Some of my cousins and I are geared up and ready to conquer the St.George Marathon this weekend! A lot of time and effort has gone into training (although I’m not sure I’ve trained as much as I was hoping to…) and it is finally here- the week of the marathon! From previous marathon experience I recognize the importance of this final week and the dietary changes that need to be made in order to prevent a marathon disaster from occurring this Saturday. Perhaps the most important adjustment I’ve been making this week is with my diet: CARB LOADING.
Carbohydrates are our primary source of fuel. Our body is able to quickly convert carbohydrates into energy. Endurance events are literally IMPOSSIBLE without carbohydrates (in the form of stored glucose called glycogen). In fact, the primary cause of “hitting the wall” (or “bonking” as some people call it) in the marathon is due to depleted glycogen stores all of which can and WILL be avoided this time around for me! When the gun goes off tomorrow morning my muscles will be fully fueled and ready to endure the 26.2.
When to Begin Carb Loading:
Carb loading can begin as early as five days out. Begin by slightly increasing your carbohydrate intake in the days leading up to the endurance event and then during the two days before the race: pound the pasta! It is not unusual to cut back on protein and fat to make sure you aren’t overstuffing yourself with too many calories. I will be aiming for 3.5-5 grams of carbohydrates per pound of my bodyweight per day for the two days prior to the event. And yes, I recognize that is a whole lotta carbs! Again, compensate for the calorie increase by cutting back on the protein and fats.
Bread, pasta, white rice, potatoes, and even refined grains are ideal. Yes, all this high glycemic “junk” food is actually GOOD the two days before a race. You might need to change your healthy mindset that high GI foods are your worst enemy because when it comes to fueling up before such a physically demanding race it’s a-ok. One of the reasons we want simple carbs instead of complex carbs is that we want to avoid fiber like the plague!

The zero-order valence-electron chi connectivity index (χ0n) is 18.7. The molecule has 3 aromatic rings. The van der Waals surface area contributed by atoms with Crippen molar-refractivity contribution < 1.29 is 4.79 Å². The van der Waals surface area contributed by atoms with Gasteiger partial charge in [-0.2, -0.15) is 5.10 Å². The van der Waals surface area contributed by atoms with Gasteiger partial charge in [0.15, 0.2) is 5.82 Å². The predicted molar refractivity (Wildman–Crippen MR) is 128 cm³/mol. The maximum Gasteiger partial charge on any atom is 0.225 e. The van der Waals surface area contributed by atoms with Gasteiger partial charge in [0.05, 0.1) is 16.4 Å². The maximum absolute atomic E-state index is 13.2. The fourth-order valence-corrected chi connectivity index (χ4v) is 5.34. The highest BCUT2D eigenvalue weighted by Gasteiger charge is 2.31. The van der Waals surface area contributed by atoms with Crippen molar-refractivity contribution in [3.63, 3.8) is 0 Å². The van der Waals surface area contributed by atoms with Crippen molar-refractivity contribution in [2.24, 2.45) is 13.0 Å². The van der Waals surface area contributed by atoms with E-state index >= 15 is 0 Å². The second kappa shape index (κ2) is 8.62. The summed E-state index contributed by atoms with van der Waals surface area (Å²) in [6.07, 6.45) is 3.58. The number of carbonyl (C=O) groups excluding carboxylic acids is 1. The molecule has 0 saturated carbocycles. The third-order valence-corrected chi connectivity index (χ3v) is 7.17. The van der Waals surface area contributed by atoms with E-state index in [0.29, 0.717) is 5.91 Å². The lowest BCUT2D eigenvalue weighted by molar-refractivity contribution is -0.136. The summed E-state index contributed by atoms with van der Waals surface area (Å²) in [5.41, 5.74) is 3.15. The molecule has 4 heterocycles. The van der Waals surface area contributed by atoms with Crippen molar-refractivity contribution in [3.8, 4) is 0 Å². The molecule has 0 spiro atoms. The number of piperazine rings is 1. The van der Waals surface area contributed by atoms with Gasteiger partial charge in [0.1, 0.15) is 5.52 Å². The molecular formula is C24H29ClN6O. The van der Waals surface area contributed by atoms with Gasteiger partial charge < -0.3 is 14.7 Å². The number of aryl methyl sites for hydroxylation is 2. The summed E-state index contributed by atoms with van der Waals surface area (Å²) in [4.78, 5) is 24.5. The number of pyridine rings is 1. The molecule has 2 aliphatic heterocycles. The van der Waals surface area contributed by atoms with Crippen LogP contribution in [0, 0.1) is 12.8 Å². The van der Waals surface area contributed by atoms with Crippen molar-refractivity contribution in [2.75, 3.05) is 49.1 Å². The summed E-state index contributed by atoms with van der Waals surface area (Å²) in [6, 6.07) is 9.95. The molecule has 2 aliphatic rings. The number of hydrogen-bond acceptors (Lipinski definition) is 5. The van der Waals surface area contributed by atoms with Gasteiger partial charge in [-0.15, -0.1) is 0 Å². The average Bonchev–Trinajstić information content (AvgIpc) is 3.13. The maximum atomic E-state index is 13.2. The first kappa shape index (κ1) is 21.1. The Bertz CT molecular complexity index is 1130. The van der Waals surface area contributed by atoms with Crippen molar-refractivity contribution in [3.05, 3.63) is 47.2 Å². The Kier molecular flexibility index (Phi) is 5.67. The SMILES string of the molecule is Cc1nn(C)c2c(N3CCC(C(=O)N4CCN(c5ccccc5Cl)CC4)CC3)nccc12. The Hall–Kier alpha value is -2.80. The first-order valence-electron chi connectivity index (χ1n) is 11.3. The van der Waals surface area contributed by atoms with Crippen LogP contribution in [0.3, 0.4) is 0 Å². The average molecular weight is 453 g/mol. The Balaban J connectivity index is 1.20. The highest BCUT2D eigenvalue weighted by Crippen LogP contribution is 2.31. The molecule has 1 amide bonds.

The worst thing you could do is eat a big green salad before toeing up to the starting line. After just a few miles in, your digestive tract will unleash its wrath at you and demand a pit stop (and yes, I have learned the hard way on this one, and unlike many people in the race, I actually made it to the bathroom in time). TMI but you get the gist: vno fiber the day before a race! Also important to add, your lunch the day before the race is perhaps the most important meal of your entire marathon training plan! I recommend white pasta (again, DON’T TRY TO BE HEALTHY with whole wheat pasta. Fiber = Plague). Use regular marinara spaghetti sauce. Dinner should not be as big as lunch but again, load it with mostly carbohydrates.
Nothing new on race day! It’s important to eat simple, basic foods- especially the morning of the race. Here is my preferred breakfast routine:
1 Large Banana
1 Handful of Dry Steel Cut Oatmeal
1 tbsp Peanut Butter
80-90% of the race-day meal should be carbohydrates. I typically eat two hours before the race. I wouldn’t recommend eating any closer to the race because your stomach may not be able to fully digest the food in time and I personally like to use the restroom before take off.
Still wondering what carbs to eat those two days before the race? Here are a few of my personal favorite foods to load up on.
Steel cut oatmeal
Bread (Whole wheat unless it’s the day before the race and white is recommended)
Whole grain bagel
Whole grain bagel (day before: low fiber bagel)
Animal Crackers (I’m talking about the tan colored ones- not those pink and white coated party ones…haha save those for after the race)
Banana Bread (I literally ate a whole loaf of my mother-in-law’s banana bread the day before running the Phoenix Marathon and I felt like a million bucks that race so… just sayin…)
Carb-loading has proven to be extremely helpful and so I would absolutely increase your carbohydrate intake the few days before the race. Don’t think that there is a perfect way to do this. You likely already know how your body responds to certain foods. Use that knowledge in making wise carbohydrate selections. As a general guideline, I recommend having 70% of your total calorie intake coming from carbohydrates the day before a race (and about 17% fat and 13% protein). Two days before a race can be more flexible (I shoot for 60% of my calories coming from carbohydrates).
Pasta party tonight!!